The game of life is the game of boomerangs. Our thoughts, deeds and words return to us sooner or later, with astounding accuracy. – Florence Scovel Shin
I love this quote. It’s a great prompt if you’re ever in a writing rut. I actually had a hard time deciding what to write about, but I ultimately went with the below response. I will definitely use the quote again to hopefully jump-start other stories. As always, please feel free to comment or leave feedback here or via email. Thanks so much Jules for the challenge!
Angela had a lovely home nestled in a cul-de-sac behind the iron gates of Roslyn Park. Its jagged beige skin and russet trimmings languished on the perfectly manicured lawn, still longing, after all these years, to be kissed by the summer sun. Curtains the color of sunset ruffled on the edges of its wide-eyed windows, daring anyone to look more beautiful or serene.
I hated going there. My heart always thudded a little faster as I drove closer; my hands always slipped on the wet steering wheel as each house I passed got bigger and bigger. I’d vacillate between the urge to shove a large chocolate bar in my mouth or vomit.
I was driving there that particular Saturday afternoon because Angela had given birth to her second child: a bald, rosy baby girl, who already had a diamond cross around her neck and a gold bracelet on her wrist. I had picked up a pink bunny with floppy ears and a three-pack set of onesies at the mall, each covered with some clever statement about having the #1 mom or being daddy’s little girl. Really, what could I possibly give a one-week old with diamonds?
My stomach began to turn as I veered onto Chestnut End. I had tried a few things in the past to curtail the anxiety: a jog around the park, a chat with the best friend, a Snickers bar, sex. I regretted them all, except maybe the jog. None ever seemed to work. This is simply how it had been for the last five years, and how it’ll continue to be until either Angela decides she’s bored with domestic bliss or Tom finally realizes we should be together.
Because we should be together. He had loved me once. Years ago, when he spent his days playing video games and fixing bicycles, and I spent them secretly wearing makeup to school and reading Teen Beat. He was always either in his mother’s garage or in my living room, fiddling with some chain that needed to be tightened or playing a new game on the latest console. I tried hard not to laugh when his fingers banged on a controller, furiously tapping at the latest secret fighting combo or passcode he’d uncover.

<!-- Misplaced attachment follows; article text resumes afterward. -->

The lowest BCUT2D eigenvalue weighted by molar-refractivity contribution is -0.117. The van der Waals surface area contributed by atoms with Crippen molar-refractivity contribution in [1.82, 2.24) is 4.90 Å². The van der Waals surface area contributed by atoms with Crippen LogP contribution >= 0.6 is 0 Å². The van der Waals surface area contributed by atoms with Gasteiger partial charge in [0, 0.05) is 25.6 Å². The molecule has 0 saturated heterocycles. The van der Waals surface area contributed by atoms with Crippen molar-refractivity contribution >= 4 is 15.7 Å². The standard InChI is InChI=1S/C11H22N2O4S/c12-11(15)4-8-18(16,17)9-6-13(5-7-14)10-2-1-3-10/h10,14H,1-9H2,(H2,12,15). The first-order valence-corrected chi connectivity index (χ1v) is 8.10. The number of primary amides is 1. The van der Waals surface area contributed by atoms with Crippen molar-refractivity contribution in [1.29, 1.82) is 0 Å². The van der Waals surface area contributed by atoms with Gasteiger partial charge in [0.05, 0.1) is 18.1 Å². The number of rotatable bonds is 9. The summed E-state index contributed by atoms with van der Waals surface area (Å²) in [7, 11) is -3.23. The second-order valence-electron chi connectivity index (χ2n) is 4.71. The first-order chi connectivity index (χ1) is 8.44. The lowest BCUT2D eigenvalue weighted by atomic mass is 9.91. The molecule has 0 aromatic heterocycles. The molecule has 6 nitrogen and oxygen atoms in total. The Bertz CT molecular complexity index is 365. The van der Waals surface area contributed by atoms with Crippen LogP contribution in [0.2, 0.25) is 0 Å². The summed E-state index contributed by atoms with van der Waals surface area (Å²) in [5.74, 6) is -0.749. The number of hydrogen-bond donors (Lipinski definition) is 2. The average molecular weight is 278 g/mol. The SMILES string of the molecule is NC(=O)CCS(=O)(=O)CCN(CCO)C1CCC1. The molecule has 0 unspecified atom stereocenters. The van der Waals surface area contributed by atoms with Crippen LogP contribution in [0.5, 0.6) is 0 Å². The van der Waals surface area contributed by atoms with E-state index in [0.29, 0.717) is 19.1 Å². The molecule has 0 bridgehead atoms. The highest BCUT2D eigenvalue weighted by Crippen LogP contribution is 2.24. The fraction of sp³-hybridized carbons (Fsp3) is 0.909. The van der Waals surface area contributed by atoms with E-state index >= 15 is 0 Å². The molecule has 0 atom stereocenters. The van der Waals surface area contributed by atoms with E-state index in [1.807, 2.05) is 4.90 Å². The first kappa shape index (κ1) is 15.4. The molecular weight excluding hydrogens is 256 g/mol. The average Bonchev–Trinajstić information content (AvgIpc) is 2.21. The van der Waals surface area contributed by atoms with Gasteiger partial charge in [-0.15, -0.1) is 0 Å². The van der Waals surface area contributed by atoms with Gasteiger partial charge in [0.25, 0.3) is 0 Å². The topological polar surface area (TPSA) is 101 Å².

The night before I left to NYU, he told me he loved me. I couldn’t quite understand why. Maybe because I was a little older; maybe because I never paid him much attention; or maybe because I was just nice enough that he confused that with love. My sister wasn’t surprised. He had told her he loved me whenever they played Street Fighter against each other, or rode their bikes in the park. I had said he was better off loving her, and she laughed at me.
It seemed like a lifetime ago. And now here I was again, on my way to his home to see his new baby.
I parked the car and did the usual ritual: pulled the flask from my purse, took a swig of vodka, and prayed I wouldn’t make a fool of myself.
I walked slowly up the front walkway entrance, making sure my heels didn’t get stuck on any crevice. Angela opened the door before I had a chance to ring the bell.
“You made it!” she hugged me as I got to the door. “I saw you pull up. Did you hit traffic or something?”
“Yeah,” I lied. “Weekends are always bad, you know.” I handed her the pink bag with the bunny and the onesies. “Just a little something for Lucy.”
“Thank you so much,” she leaned in and kissed my cheek. “Tom just stepped out, but he’ll be back soon.” She inhaled deeply. “We have a really important question to ask you.”
I froze. I realized there was only one important question they could possibly ask me. I was about to protest when her three-year-old son ran to the door.
“Tía Carla!” he shouted, as he wrapped his arms tightly around my legs. I leaned over and gave him a kiss on the head.
“Come inside,” said Angela, inviting me in with a wave of a perfectly manicured hand. “Ready to meet your niece, big sis?”